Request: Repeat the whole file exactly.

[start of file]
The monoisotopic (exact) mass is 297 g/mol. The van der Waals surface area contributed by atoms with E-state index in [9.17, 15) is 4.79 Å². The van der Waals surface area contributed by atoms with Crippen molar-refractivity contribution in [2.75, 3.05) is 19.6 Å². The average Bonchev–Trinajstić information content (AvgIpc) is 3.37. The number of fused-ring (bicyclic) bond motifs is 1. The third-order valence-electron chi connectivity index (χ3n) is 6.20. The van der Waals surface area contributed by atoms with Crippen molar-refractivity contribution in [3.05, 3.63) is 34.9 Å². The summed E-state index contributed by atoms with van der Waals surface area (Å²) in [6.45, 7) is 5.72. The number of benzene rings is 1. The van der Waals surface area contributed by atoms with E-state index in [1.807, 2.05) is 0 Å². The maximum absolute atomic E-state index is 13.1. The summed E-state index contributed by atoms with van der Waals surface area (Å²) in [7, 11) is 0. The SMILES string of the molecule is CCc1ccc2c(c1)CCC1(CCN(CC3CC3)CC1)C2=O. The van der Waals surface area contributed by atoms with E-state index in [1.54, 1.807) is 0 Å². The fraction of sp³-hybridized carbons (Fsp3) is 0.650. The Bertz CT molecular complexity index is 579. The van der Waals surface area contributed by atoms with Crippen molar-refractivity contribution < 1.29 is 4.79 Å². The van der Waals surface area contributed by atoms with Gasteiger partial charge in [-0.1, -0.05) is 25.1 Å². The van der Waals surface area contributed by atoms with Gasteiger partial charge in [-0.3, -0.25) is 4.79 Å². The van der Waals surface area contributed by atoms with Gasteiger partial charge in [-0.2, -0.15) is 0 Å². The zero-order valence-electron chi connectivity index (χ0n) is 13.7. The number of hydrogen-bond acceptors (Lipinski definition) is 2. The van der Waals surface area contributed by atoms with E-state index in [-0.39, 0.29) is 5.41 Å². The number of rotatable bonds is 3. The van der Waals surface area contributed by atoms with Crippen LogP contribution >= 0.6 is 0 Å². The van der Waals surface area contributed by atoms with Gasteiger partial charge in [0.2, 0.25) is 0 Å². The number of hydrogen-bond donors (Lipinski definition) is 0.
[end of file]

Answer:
The monoisotopic (exact) mass is 297 g/mol. The van der Waals surface area contributed by atoms with E-state index in [9.17, 15) is 4.79 Å². The van der Waals surface area contributed by atoms with Crippen molar-refractivity contribution in [2.75, 3.05) is 19.6 Å². The average Bonchev–Trinajstić information content (AvgIpc) is 3.37. The number of fused-ring (bicyclic) bond motifs is 1. The third-order valence-electron chi connectivity index (χ3n) is 6.20. The van der Waals surface area contributed by atoms with Crippen molar-refractivity contribution in [3.05, 3.63) is 34.9 Å². The summed E-state index contributed by atoms with van der Waals surface area (Å²) in [6.45, 7) is 5.72. The number of benzene rings is 1. The van der Waals surface area contributed by atoms with E-state index in [1.807, 2.05) is 0 Å². The maximum absolute atomic E-state index is 13.1. The summed E-state index contributed by atoms with van der Waals surface area (Å²) in [7, 11) is 0. The SMILES string of the molecule is CCc1ccc2c(c1)CCC1(CCN(CC3CC3)CC1)C2=O. The van der Waals surface area contributed by atoms with E-state index in [1.54, 1.807) is 0 Å². The fraction of sp³-hybridized carbons (Fsp3) is 0.650. The Bertz CT molecular complexity index is 579. The van der Waals surface area contributed by atoms with Crippen molar-refractivity contribution < 1.29 is 4.79 Å². The van der Waals surface area contributed by atoms with Gasteiger partial charge in [-0.1, -0.05) is 25.1 Å². The van der Waals surface area contributed by atoms with Gasteiger partial charge in [-0.3, -0.25) is 4.79 Å². The van der Waals surface area contributed by atoms with Gasteiger partial charge in [-0.2, -0.15) is 0 Å². The zero-order valence-electron chi connectivity index (χ0n) is 13.7. The number of hydrogen-bond acceptors (Lipinski definition) is 2. The van der Waals surface area contributed by atoms with E-state index in [-0.39, 0.29) is 5.41 Å². The number of rotatable bonds is 3. The van der Waals surface area contributed by atoms with Crippen LogP contribution >= 0.6 is 0 Å². The van der Waals surface area contributed by atoms with Gasteiger partial charge in [0.2, 0.25) is 0 Å². The number of hydrogen-bond donors (Lipinski definition) is 0.